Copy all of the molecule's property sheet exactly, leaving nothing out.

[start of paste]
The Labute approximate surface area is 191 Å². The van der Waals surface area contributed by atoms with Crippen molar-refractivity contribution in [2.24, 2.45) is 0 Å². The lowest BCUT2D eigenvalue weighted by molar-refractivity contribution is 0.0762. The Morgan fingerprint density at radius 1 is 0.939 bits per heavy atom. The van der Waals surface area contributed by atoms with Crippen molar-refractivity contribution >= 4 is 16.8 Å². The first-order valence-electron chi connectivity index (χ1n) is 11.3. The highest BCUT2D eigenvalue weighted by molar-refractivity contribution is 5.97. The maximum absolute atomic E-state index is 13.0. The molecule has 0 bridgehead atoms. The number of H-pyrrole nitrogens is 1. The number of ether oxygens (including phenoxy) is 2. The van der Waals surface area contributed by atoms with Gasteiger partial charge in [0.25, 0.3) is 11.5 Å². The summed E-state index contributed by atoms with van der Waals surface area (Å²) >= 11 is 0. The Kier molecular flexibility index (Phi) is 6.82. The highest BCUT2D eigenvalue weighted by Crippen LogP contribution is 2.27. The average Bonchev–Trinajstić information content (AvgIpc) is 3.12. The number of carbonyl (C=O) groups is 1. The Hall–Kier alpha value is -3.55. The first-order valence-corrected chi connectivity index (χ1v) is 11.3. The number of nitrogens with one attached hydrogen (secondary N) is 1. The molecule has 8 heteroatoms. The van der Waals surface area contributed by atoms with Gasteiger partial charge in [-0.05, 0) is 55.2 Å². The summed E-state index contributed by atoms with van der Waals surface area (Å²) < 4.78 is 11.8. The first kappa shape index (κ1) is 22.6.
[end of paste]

The Labute approximate surface area is 191 Å². The van der Waals surface area contributed by atoms with Crippen molar-refractivity contribution in [2.24, 2.45) is 0 Å². The lowest BCUT2D eigenvalue weighted by molar-refractivity contribution is 0.0762. The Morgan fingerprint density at radius 1 is 0.939 bits per heavy atom. The van der Waals surface area contributed by atoms with Crippen molar-refractivity contribution >= 4 is 16.8 Å². The first-order valence-electron chi connectivity index (χ1n) is 11.3. The highest BCUT2D eigenvalue weighted by molar-refractivity contribution is 5.97. The maximum absolute atomic E-state index is 13.0. The molecule has 0 bridgehead atoms. The number of H-pyrrole nitrogens is 1. The number of ether oxygens (including phenoxy) is 2. The van der Waals surface area contributed by atoms with Gasteiger partial charge in [0.25, 0.3) is 11.5 Å². The summed E-state index contributed by atoms with van der Waals surface area (Å²) >= 11 is 0. The Kier molecular flexibility index (Phi) is 6.82. The highest BCUT2D eigenvalue weighted by Crippen LogP contribution is 2.27. The average Bonchev–Trinajstić information content (AvgIpc) is 3.12. The number of carbonyl (C=O) groups is 1. The Hall–Kier alpha value is -3.55. The first-order valence-corrected chi connectivity index (χ1v) is 11.3. The number of nitrogens with one attached hydrogen (secondary N) is 1. The molecule has 8 heteroatoms. The van der Waals surface area contributed by atoms with Gasteiger partial charge in [-0.05, 0) is 55.2 Å². The summed E-state index contributed by atoms with van der Waals surface area (Å²) < 4.78 is 11.8. The first kappa shape index (κ1) is 22.6.